Continuing our focus on jurisdictions where Association for International Life Offices (AILO) has members, this time we take a trip to the Isle of Man, writes Bob Pain, chief executive of AILO.
Over the past 40 years, the Isle of Man has built a strong reputation as a respected and trusted international financial services centre.
As one of three Crown Dependencies (the others being Jersey and Guernsey), the Isle of Man has a high degree of autonomy, including being able to make its own laws and set its own taxation. Politically, it has history which is unrivalled due to having the world’s oldest continuous parliamentary assembly, called Tynwald, which dates back over 1,000 years.
Today, the island’s long-term political, social and economic stability provides firm foundations for its financial services industry. Insurance (including life, non-life and captive insurance) is the largest single sector within that industry and contributes around 22% of the Isle of Man’s GDP.
A well-regulated & trusted jurisdiction The Isle of Man Financial Services Authority (IOMFSA) adopts what it describes as an ‘open, accessible and collaborative’ approach to its role as the industry’s regulator. Robust company law, and a long-standing commitment to complying with global standards, underpins the island’s international reputation as a well-regulated and trusted jurisdiction.
International and UK focus
There is both an international and a UK focus to the life companies based in the Isle of Man.
Not being part of the UK or European Union, the Isle of Man life sector has always had a truly international outlook, with policyholders located in all corners of the globe.
Over the years, this international focus has been supported by overseas branch and subsidiary businesses in markets such as Hong Kong, Singapore, Dubai and other regional hubs with the Isle of Man at its centre. Many of these businesses began targeting UK expatriates working abroad, but have now morphed into fully integrated local companies in their domestic markets.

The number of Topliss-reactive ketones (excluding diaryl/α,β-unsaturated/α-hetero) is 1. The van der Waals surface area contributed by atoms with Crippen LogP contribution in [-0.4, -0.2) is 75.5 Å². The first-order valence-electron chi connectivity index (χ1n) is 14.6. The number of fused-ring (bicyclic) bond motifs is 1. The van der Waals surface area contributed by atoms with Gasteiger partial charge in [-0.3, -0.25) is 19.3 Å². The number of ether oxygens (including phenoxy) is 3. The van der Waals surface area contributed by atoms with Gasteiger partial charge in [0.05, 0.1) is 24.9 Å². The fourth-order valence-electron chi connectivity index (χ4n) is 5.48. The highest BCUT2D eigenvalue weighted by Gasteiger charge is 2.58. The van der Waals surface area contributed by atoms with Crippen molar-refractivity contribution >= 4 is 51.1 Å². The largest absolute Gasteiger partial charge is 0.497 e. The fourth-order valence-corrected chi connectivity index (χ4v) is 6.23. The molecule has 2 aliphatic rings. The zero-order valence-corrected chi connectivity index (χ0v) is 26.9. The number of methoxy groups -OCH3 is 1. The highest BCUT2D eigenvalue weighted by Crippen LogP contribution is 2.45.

Today, Isle of Man life companies are meeting the employee benefits needs of multinational companies and their staff located all over the world, as well as individual and corporate investors.
This international focus has created many career opportunities for the staff of AILO Member companies to live and work abroad, gaining experience that feeds into the island’s unique international skillset.
The UK continues to be the main focus for many Isle of Man life companies. In 2022 it is estimated to have written more than £2bn of new premiums.
As a Crown Dependency, life companies in the Isle of Man are able to access customers located in the UK in order to take advantage of the tax deferral benefits of investment-linked policies manufactured on the Island.
Since the late 1980s, Isle of Man life companies have led the way in creating a range of tax planning solutions for UK residents and UK non-domiciles, supported by trustee services and technical support for wealthy UK customers and their advisers.
The origins of the portfolio bond, now the most common form of single premium product, can be traced back to the Isle of Man in the 1980s. The average single premiums for such policies now typically exceed £500,000 ($656,000, €584,000).
Challenges & opportunities
In recent years the Isle of Man has not escaped the consolidation process impacting the sector globally. This has seen a reduction in the total number of life companies on the island, but the smaller number of companies has not resulted in a reduction in the total amount of business written.
However, similar to many jurisdictions, the Isle of Man faces a number of challenges in coming years, but with them come opportunities. The main challenge facing the sector comes from the costs associated with dealing with customers who are, by definition, located outside the Isle of Man.
These costs can be prohibitive, including:
- Handling multi-currency premiums and investment transactions;
- Managing distribution relationships at distance; and
- Dealing with time-zone and language differences.
As a result, much of the consolidation that has taken place in recent years has sought to achieve operational scale and efficiency in order to maintain profitability in an increasingly competitive market. Digital innovation provides the opportunity for Isle of Man life companies to meet this challenge and to leverage the skills and international experience it has gained in over four decades. There are many examples of this taking place at companies across the Isle of Man with more innovation sure to follow.
Summing up, the Isle of Man life sector is mature, self-confident, and taking an increasingly digital approach to managing its international business, and therefore appears to be well placed to meet future challenges.
This article was written for International Adviser by AILO chief executive Bob Pain.